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Inattentive Professional Forecasters

Listed author(s):
  • Hervé Le Bihan

    (Banque de France)

  • Philippe Andrade

    (Banque de France)

Using the ECB Survey of Professional Forecasters we find evidence that those forecasters draw systematically biased predictions and disagree even if they forecast the same variable. Recent theoretical advances in the macroeconomics of imperfect information relate these bias and disagreement to theories of inattention. We provide a micro data estimation of the extent of inattention among professional forecasters. We show that, on our sample, about 20% of professional forecasters are inattentive to new information released each quarter. However, a formal test reveals that this observed inattention cannot generate the extent of systematic forecasting errors and disagreement among forecasters characterizing the data. There is more stickiness in expectations than the one the mere inattention is able to generate.

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File URL: https://economicdynamics.org/meetpapers/2010/paper_1144.pdf
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Paper provided by Society for Economic Dynamics in its series 2010 Meeting Papers with number 1144.

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Date of creation: 2010
Handle: RePEc:red:sed010:1144
Contact details of provider: Postal:
Society for Economic Dynamics Marina Azzimonti Department of Economics Stonybrook University 10 Nicolls Road Stonybrook NY 11790 USA

Web page: http://www.EconomicDynamics.org/
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  1. Mankiw, N. Gregory & Reis, Ricardo, 2002. "Sticky Information Versus Sticky Prices: A Proposal to Replace the New Keynesian Phillips Curve," Scholarly Articles 3415324, Harvard University Department of Economics.
  2. Olivier Coibion & Yuriy Gorodnichenko, 2010. "Strategic Interaction among Heterogeneous Price-Setters in an Estimated DSGE Model," Working Papers 93, Department of Economics, College of William and Mary.
  3. Michael T. Kiley, 2006. "A quantitative comparison of sticky-price and sticky-information models of price setting," Finance and Economics Discussion Series 2006-45, Board of Governors of the Federal Reserve System (U.S.).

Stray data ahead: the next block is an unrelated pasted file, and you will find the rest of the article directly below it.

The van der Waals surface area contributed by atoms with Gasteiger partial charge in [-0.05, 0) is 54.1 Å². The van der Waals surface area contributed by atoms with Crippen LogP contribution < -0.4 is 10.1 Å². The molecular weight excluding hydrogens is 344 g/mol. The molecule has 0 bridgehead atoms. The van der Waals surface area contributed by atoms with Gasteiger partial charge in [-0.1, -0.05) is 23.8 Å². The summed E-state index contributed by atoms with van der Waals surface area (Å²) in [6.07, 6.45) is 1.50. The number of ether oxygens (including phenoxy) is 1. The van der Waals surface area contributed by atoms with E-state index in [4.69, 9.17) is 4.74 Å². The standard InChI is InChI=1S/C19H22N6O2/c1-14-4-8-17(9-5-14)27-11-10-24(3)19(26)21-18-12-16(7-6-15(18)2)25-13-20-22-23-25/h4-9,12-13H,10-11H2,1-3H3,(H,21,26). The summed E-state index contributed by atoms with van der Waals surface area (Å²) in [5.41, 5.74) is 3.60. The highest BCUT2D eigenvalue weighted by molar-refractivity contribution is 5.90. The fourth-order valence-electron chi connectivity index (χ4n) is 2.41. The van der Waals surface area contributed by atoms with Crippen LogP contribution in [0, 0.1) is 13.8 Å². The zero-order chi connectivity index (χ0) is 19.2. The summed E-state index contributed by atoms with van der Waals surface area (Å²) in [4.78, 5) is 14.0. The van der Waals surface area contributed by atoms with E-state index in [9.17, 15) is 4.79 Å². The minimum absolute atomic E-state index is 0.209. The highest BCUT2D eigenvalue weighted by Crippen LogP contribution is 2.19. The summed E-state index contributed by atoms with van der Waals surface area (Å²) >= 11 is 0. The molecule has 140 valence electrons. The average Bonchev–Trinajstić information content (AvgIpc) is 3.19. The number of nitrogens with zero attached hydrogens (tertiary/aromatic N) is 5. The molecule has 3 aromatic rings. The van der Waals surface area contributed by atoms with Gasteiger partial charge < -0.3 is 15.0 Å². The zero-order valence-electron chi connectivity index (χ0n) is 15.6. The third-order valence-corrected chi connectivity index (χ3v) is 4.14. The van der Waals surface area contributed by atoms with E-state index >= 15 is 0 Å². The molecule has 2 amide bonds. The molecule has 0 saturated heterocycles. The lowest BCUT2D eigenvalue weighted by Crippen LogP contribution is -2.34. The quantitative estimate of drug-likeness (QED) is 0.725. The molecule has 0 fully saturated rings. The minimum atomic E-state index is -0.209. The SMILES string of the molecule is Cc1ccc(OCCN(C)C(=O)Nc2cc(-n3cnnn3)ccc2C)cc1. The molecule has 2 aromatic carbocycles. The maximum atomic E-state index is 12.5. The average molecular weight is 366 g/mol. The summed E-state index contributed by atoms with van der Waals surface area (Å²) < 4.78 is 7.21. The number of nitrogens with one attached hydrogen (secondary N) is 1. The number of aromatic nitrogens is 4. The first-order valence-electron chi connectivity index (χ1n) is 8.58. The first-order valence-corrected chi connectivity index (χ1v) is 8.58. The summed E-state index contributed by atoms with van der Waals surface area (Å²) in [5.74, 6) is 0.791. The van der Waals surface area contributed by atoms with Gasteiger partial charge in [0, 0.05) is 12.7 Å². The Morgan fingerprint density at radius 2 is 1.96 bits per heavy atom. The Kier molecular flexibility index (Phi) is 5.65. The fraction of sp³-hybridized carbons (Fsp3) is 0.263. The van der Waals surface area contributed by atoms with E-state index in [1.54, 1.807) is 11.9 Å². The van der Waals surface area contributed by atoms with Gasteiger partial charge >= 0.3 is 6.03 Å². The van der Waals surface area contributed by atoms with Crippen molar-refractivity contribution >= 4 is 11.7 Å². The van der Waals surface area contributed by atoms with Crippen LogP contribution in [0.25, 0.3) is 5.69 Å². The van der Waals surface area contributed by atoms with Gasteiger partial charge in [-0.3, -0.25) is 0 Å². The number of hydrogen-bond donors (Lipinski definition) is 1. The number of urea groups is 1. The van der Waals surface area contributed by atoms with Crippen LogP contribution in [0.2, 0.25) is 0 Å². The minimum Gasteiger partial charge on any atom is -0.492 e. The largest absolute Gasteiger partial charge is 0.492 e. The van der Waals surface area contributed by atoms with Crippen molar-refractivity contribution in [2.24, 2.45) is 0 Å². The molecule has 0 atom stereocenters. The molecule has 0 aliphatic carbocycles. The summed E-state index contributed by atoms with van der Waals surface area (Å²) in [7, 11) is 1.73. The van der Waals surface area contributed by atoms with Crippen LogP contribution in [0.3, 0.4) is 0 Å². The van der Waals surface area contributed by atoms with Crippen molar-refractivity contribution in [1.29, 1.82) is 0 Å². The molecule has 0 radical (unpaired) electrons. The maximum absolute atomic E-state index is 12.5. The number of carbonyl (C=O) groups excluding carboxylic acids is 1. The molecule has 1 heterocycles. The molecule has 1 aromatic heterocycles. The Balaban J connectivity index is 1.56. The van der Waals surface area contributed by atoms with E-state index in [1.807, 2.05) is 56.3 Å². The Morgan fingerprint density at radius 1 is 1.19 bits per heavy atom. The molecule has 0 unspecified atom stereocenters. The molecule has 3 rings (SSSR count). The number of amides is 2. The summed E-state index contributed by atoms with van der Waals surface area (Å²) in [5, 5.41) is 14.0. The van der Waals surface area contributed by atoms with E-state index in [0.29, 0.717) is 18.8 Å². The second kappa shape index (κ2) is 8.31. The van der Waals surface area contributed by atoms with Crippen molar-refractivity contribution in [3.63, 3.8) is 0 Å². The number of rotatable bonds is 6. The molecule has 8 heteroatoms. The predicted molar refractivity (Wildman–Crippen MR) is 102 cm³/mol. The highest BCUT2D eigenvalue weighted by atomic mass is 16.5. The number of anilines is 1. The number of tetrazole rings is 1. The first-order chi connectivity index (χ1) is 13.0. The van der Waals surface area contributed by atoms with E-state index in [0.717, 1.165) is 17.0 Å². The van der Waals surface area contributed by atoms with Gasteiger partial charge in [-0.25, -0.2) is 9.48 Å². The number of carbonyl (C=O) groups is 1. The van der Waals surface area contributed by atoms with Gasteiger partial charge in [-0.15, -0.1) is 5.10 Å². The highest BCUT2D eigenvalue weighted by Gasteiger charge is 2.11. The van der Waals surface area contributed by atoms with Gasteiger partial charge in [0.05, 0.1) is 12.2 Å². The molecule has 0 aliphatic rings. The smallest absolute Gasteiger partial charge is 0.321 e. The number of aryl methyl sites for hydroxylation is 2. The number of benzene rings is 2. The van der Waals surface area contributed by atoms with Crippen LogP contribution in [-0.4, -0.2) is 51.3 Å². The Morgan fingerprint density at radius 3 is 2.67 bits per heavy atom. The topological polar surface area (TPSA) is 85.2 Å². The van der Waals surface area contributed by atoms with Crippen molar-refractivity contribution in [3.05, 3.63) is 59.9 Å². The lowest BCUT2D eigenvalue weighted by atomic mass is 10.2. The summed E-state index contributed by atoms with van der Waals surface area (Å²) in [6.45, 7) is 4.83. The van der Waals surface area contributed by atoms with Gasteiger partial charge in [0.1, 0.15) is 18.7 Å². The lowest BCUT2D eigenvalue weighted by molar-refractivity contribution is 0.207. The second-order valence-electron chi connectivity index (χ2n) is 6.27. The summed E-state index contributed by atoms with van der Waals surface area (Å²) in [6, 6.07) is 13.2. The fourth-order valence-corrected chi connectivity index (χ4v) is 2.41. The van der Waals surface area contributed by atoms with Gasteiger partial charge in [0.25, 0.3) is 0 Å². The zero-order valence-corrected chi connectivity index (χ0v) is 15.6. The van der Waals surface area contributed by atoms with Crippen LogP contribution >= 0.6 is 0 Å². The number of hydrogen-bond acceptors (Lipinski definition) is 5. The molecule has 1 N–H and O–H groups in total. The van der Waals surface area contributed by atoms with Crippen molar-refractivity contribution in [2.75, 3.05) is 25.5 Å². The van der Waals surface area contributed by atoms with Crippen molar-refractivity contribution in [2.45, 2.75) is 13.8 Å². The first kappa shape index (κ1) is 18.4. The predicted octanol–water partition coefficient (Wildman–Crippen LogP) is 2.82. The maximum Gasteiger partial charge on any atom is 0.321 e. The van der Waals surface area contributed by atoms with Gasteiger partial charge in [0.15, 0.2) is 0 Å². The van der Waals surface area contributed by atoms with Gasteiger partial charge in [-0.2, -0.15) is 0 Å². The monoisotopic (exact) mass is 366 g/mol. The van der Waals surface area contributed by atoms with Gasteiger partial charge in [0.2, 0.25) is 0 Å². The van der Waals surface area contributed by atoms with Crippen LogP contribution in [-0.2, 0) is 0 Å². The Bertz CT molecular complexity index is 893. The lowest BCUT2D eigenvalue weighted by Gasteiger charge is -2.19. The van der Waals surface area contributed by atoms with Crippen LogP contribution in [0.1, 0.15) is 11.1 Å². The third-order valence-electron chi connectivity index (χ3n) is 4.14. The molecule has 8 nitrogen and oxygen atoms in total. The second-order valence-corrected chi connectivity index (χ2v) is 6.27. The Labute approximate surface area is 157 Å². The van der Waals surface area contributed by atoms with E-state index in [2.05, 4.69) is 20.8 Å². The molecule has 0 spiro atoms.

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  7. Lucas, Robert Jr., 1972. "Expectations and the neutrality of money," Journal of Economic Theory, Elsevier, vol. 4(2), pages 103-124, April.
  8. Bartosz Mackowiak & Mirko Wiederholt, 2009. "Optimal Sticky Prices under Rational Inattention," American Economic Review, American Economic Association, vol. 99(3), pages 769-803, June.
  9. Edmund S. Phelps, 1968. "Money-Wage Dynamics and Labor-Market Equilibrium," Journal of Political Economy, University of Chicago Press, vol. 76, pages 678-678.
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  17. Michael J. Lamla & Samad Sarferaz, 2012. "Updating Inflation Expectations," KOF Working papers 12-301, KOF Swiss Economic Institute, ETH Zurich.
  18. Olivier Coibion & Yuriy Gorodnichenko, 2015. "Information Rigidity and the Expectations Formation Process: A Simple Framework and New Facts," American Economic Review, American Economic Association, vol. 105(8), pages 2644-2678, August.
  19. Olivier Coibion, 2007. "Testing the Sticky Information Phillips Curve," Working Papers 61, Department of Economics, College of William and Mary.
  20. Carlos Bowles & Roberta Friz & Veronique Genre & Geoff Kenny & Aidan Meyler & Tuomas Rautanen, 2007. "The ECB survey of professional forecasters (SPF) – A review after eight years’ experience," Occasional Paper Series 59, European Central Bank.
  21. Klenow, Peter J. & Willis, Jonathan L., 2007. "Sticky information and sticky prices," Journal of Monetary Economics, Elsevier, vol. 54(Supplemen), pages 79-99, September.
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  24. Carvalho Carlos, 2006. "Heterogeneity in Price Stickiness and the Real Effects of Monetary Shocks," The B.E. Journal of Macroeconomics, De Gruyter, vol. 6(3), pages 1-58, December.
  25. Keane, Michael P & Runkle, David E, 1990. "Testing the Rationality of Price Forecasts: New Evidence from Panel Data," American Economic Review, American Economic Association, vol. 80(4), pages 714-735, September.
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